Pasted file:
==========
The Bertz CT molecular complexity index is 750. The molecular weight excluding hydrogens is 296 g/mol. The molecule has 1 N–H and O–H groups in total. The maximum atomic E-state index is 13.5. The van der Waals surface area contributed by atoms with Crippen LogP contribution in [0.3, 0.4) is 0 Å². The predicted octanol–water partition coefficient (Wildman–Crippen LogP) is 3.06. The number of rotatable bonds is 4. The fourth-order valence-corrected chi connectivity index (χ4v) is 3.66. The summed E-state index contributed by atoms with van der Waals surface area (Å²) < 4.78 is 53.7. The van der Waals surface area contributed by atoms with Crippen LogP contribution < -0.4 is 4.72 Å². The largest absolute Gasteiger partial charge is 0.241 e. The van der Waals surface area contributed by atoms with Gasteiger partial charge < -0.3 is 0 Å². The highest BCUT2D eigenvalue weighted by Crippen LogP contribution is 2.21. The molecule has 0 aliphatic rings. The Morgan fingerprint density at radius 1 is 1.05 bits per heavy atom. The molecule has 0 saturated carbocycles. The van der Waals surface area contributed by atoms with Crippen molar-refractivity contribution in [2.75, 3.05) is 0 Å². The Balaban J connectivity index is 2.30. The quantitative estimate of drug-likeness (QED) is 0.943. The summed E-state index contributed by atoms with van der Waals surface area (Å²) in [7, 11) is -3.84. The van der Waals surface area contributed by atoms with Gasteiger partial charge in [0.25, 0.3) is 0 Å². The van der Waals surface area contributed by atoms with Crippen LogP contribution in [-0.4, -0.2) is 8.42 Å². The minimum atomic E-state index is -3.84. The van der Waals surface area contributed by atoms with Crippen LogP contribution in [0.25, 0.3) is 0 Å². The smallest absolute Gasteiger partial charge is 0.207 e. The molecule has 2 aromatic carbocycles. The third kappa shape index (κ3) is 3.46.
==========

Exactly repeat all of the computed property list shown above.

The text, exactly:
The Bertz CT molecular complexity index is 750. The molecular weight excluding hydrogens is 296 g/mol. The molecule has 1 N–H and O–H groups in total. The maximum atomic E-state index is 13.5. The van der Waals surface area contributed by atoms with Crippen LogP contribution in [0.3, 0.4) is 0 Å². The predicted octanol–water partition coefficient (Wildman–Crippen LogP) is 3.06. The number of rotatable bonds is 4. The fourth-order valence-corrected chi connectivity index (χ4v) is 3.66. The summed E-state index contributed by atoms with van der Waals surface area (Å²) < 4.78 is 53.7. The van der Waals surface area contributed by atoms with Crippen LogP contribution < -0.4 is 4.72 Å². The largest absolute Gasteiger partial charge is 0.241 e. The van der Waals surface area contributed by atoms with Gasteiger partial charge < -0.3 is 0 Å². The highest BCUT2D eigenvalue weighted by Crippen LogP contribution is 2.21. The molecule has 0 aliphatic rings. The Morgan fingerprint density at radius 1 is 1.05 bits per heavy atom. The molecule has 0 saturated carbocycles. The van der Waals surface area contributed by atoms with Crippen molar-refractivity contribution in [2.75, 3.05) is 0 Å². The Balaban J connectivity index is 2.30. The quantitative estimate of drug-likeness (QED) is 0.943. The summed E-state index contributed by atoms with van der Waals surface area (Å²) in [7, 11) is -3.84. The van der Waals surface area contributed by atoms with Gasteiger partial charge in [0.25, 0.3) is 0 Å². The van der Waals surface area contributed by atoms with Crippen LogP contribution in [-0.4, -0.2) is 8.42 Å². The minimum atomic E-state index is -3.84. The van der Waals surface area contributed by atoms with Crippen LogP contribution in [0.25, 0.3) is 0 Å². The smallest absolute Gasteiger partial charge is 0.207 e. The molecule has 2 aromatic carbocycles. The third kappa shape index (κ3) is 3.46.